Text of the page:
Former Secretary of State John Kerry should not try to undermine President Trump’s Iran strategy through his own outreach to the regime, a senior State Department official warned Thursday.
“I don’t have personal knowledge of those meetings, but, if that is happening, again, I would find it very inappropriate,” Manisha Singh, the assistant secretary of state for economic affairs, told the House Foreign Affairs Committee.
Kerry has confirmed in recent days that he has met “three or four times” with Iranian Foreign Minister Javad Zarif since leaving office. The two played lead roles in negotiating the 2015 nuclear agreement that President Trump decided to exit in May, but their subsequent conversations have drawn charges of shadow diplomacy from foreign policy critics.
“What I have done is tried to elicit from him what Iran might be willing to do in order to change the dynamic in the Middle East for the better,” Kerry told conservative talk radio host Hugh Hewitt. “You know, how does one resolve Yemen? What do you do to try to get peace in Syria? I mean, those are the things that really are preoccupying, because those are the impediments to people, to Iran’s ability to convince people that it’s ready to embrace something different.”
The revelation of Kerry’s meetings met with approval from one Democratic lawmaker on the panel, who welcomed the prospect of “shadow diplomacy” under the circumstances.
“Frankly, I’m not sure that it’s such a bad thing that other people are trying to represent our country considering the erratic nature of this administration,” said Rep. Karen Bass, D-Calif.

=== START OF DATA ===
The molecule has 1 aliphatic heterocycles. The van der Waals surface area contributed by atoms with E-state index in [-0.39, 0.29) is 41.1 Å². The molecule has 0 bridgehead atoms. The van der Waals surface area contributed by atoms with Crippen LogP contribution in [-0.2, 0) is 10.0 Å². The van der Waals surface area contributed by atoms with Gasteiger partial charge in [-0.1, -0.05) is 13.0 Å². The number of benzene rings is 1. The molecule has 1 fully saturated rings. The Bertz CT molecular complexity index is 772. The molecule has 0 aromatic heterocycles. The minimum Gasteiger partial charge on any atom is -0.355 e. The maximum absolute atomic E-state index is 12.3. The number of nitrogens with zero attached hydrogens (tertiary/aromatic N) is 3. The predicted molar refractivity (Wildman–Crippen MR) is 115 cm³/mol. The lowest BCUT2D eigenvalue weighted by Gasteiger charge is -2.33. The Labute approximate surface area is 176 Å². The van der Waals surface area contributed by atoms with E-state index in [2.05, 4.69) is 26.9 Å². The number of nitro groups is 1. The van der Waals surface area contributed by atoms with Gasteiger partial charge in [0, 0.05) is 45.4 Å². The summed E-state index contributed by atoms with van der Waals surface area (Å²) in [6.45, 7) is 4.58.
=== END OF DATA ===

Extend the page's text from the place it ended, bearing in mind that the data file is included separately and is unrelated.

Hewitt asked if Kerry is “trying to coach [Iran] through” Trump’s exit from the Iran deal, but the former Democratic senator denied it.
“No, that’s not my job, and my coaching him would not, you know, that’s not how it works,” he said. “I’ve been very blunt to Foreign Minister Zarif, and told him look, you guys need to recognize that the world does not appreciate what’s happening with missiles, what’s happening with Hezbollah, what’s happening with Yemen.”
Singh emphasized that Trump’s team does not believe that the 2015 nuclear deal can help curb the regime’s regional aggression, much less their domestic human rights abuses. “We have a long list of things that we’re focused on and its unfortunate if people from a past administration would try to compromise the progress that we are trying to make in this administration,” she told the lawmakers.